Costa GB, Bastos RG, Sorte NCAB, da Purificação AC, dos Santos BM, et al. (2020) Prenatal is Still Neglected in Resource-Limited Areas despite the Use of Tests That Optimize the Diagnosis of Infectious Diseases in Brazil. Int J Virol AIDS 7:063. doi.org/10.23937/2469-567X/1510063

Original Article | OPEN ACCESS DOI: 10.23937/2469-567X/1510063

Prenatal is Still Neglected in Resource-Limited Areas despite the Use of Tests That Optimize the Diagnosis of Infectious Diseases in Brazil

Galileu Barbosa Costa1*†, Raquel Gois Bastos2†, Ney Cristian Amaral Boa Sorte3,4, Antônio Conceição da Purificação3, Beneli Miranda dos Santos3, Bernardo Galvão-Castro4, Sara Nunez Vaz5, Lauro Juliano Marin2 and Sandra Rocha Gadelha2*

1Núcleo de Epidemiologia e Bioestatística, Centro de Pesquisas Gonçalo Moniz, Fiocruz, Salvador, Brazil

2Laboratório de Farmacogenômica e Epidemiologia Molecular, Departamento de Ciências Biológicas, Universidade Estadual de Santa Cruz, Ilhéus, Bahia, Brazil

3Associação de Pais e Amigos dos Excepcionais (APAE), Salvador, Bahia, Brazil

4Escola Baiana de Medicina e Saúde Pública, Fundação Bahiana para Desenvolvimento das Ciências, Salvador, Bahia, Brazil

5Centro de Pesquisa Gonçalo Moniz, Fundação Oswaldo Cruz (FIOCRUZ), Salvador, Bahia, Brazil


Vertically transmitted infections are caused by a diversity of pathogenic microorganisms, and pregnant women are routinely screened to evaluate the risks and reduce the burden of general disorders in their unborn. We assessed the seroprevalence of syphilis, toxoplasmosis, hepatitis B and C, HIV and Human T lymphotropic virus (HTLV) in pregnant women using public healthcare services in two main cities in South region of Bahia State, Brazil. Blood samples were collected using filter paper cards from 943 pregnant women aged between 12 and 45 years (average age of 24.3 yr). The average of pregnancies was 2.15, and most women reported they had never experienced abortion. ELISA assays were applied to detect antibodies against HBV, HCV, HIV, HTLV, syphilis, and toxoplasmosis. The prevalence rates of IgG antibodies found were 0.2% for HBV, 0.1% for HCV, 0.5% for HIV, 1.4% for HTLV, 2.8% for T. pallidum, and 1.5% for T. gondii. Only 47.5% of pregnant women returned to confirmatory tests. The rate of return for confirmatory test was low, even using tests that promote the diagnostic system. Our findings highlight how pre-natal care is still neglected, reinforcing the lack of awareness and the need for more incisive health education policies in the region.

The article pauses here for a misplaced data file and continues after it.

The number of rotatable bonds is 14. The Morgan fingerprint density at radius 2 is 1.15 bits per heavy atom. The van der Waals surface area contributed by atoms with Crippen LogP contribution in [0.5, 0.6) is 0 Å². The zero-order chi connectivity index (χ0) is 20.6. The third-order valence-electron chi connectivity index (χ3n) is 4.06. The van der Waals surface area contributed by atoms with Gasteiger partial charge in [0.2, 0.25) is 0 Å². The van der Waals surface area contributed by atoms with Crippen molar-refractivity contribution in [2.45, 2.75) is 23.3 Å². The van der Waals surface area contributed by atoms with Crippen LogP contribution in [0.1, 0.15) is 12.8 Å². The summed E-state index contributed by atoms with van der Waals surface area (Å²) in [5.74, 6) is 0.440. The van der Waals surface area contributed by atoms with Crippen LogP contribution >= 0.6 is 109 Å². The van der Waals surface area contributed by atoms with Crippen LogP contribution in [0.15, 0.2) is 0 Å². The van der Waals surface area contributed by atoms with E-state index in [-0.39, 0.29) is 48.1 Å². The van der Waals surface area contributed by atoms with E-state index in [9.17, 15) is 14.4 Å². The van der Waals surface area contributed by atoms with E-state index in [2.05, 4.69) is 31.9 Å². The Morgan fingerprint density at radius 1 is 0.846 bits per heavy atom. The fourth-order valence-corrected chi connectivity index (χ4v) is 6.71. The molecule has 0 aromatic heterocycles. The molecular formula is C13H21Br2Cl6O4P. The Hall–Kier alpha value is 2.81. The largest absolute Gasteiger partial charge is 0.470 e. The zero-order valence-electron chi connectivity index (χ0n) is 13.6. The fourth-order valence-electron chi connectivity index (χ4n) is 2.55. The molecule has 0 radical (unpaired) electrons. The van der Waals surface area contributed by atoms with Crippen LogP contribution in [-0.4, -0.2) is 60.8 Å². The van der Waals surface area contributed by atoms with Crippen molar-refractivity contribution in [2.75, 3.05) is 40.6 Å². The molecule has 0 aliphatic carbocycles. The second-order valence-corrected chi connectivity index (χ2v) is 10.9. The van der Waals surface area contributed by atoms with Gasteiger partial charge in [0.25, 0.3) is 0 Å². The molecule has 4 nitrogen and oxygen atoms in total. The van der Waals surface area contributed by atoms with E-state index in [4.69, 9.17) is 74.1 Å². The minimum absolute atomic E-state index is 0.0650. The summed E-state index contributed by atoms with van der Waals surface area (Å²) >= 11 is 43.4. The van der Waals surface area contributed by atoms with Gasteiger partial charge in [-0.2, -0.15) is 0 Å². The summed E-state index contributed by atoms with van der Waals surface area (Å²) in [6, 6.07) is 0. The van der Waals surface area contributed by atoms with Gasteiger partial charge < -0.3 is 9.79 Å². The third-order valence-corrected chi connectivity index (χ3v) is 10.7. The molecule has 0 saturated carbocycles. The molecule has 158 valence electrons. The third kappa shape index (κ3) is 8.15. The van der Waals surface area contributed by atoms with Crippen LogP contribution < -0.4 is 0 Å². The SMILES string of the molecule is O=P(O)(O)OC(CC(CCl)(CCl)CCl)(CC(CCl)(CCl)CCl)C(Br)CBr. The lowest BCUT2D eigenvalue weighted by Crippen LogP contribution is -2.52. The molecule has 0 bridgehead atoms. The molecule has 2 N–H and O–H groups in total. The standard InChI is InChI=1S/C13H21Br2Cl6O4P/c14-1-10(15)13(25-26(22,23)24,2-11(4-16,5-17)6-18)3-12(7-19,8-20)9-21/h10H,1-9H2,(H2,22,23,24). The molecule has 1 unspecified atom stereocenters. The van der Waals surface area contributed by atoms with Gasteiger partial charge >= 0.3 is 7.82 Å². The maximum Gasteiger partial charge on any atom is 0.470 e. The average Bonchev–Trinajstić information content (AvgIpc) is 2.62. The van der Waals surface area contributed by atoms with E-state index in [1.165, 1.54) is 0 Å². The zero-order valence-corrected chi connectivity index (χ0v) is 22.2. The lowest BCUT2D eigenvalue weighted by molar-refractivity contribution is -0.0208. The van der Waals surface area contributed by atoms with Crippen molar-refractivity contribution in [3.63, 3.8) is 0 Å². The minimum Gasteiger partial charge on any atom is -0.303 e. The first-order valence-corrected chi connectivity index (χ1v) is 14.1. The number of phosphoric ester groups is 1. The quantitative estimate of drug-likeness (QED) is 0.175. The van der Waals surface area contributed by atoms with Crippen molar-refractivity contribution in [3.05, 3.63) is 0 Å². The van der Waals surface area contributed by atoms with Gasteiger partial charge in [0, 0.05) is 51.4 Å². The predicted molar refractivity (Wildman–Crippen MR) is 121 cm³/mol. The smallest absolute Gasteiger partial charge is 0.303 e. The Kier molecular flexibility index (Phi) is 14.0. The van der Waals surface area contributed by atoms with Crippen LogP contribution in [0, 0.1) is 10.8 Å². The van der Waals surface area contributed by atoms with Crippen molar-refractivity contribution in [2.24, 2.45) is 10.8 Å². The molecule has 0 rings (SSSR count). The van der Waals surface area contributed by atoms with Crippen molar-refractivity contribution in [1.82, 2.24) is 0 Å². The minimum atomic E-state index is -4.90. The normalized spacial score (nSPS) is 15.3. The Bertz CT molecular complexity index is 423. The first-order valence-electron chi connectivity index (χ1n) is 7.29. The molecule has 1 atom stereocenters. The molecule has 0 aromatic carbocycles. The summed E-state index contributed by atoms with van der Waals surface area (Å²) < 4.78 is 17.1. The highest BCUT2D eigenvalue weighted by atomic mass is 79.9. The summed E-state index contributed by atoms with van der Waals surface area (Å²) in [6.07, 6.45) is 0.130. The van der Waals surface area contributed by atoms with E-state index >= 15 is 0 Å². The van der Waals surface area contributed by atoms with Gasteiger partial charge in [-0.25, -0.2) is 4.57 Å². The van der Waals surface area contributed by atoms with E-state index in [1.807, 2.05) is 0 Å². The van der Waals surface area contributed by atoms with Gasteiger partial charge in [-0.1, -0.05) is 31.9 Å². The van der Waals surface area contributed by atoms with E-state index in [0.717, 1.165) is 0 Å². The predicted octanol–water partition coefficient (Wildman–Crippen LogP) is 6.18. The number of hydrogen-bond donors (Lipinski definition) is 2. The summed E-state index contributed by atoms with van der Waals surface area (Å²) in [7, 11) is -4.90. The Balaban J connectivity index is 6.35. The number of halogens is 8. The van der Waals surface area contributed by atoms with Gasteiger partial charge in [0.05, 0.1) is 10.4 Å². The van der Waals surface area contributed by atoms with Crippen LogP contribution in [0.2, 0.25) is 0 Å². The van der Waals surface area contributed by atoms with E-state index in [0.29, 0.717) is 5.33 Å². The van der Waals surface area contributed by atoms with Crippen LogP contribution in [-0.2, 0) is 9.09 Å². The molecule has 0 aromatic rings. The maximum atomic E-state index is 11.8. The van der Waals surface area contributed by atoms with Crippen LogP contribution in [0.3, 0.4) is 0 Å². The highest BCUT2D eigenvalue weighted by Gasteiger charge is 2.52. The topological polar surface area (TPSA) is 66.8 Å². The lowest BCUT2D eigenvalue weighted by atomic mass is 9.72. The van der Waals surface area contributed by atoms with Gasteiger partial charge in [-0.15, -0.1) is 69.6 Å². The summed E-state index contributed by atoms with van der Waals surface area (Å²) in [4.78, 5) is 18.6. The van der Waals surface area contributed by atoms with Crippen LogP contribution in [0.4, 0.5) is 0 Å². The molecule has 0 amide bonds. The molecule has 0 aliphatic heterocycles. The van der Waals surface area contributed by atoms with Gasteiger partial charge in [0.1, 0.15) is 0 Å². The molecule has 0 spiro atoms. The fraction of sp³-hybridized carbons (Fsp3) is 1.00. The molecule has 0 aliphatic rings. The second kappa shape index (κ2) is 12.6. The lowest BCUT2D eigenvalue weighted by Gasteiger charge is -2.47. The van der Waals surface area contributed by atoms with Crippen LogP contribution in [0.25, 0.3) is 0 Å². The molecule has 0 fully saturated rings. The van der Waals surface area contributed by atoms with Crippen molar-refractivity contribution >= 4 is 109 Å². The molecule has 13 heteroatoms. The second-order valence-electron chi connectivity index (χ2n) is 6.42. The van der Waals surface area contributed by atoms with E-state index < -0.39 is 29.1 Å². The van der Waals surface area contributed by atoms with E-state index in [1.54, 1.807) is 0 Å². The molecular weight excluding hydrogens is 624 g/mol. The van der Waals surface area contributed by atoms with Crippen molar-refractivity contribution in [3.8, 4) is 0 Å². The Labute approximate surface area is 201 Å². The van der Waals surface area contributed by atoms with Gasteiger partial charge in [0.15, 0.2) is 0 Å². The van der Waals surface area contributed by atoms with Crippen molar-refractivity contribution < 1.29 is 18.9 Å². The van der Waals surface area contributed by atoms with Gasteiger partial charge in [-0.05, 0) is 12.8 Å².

Pregnant women, Infectious diseases, Prenatal, Resource-limited areas, Public health


Pregnant women, unborn fetuses, and neonates represent populations of high-risk individuals with increased susceptibility to infectious microbes that can pose significant health risks during pregnancy, depending on the pathogenesis and disease outcome [1-3]. The occurrence of infectious diseases during pregnancy is associated with spontaneous abortion, stillbirth, preterm delivery, and low birth weight [4,5], as well as persistent and long-lasting infections, even if not expressed at birth [6,7].

Infections transmitted to the fetus results in severe birth defects such as microcephaly or even fetal death, and is usually inversely related to gestational age at acquisition [4,5]. Transmission can occur hematogenously from mother to the baby via placenta or as an ascending infection via the uterine cervix [8]. Postnatally transmission thought breast milk and other sources have also been documented as well [8].

The knowledge of the prevalence of infectious diseases in pregnant women populations has a great importance in the development of maternal and child healthcare policies [9,10]. The incidence of infectious diseases is variable in different populations and some studies have shown that these infections may occur in up to 10% of all live births. In Brazil, syphilis, toxoplasmosis, hepatitis B and C, human immunodeficiency virus (HIV), and the human T-cells lymphotropic virus (HTLV) are some of the major infectious diseases found in pregnant women populations that may be transmitted to their fetus or newborn [9,11,12].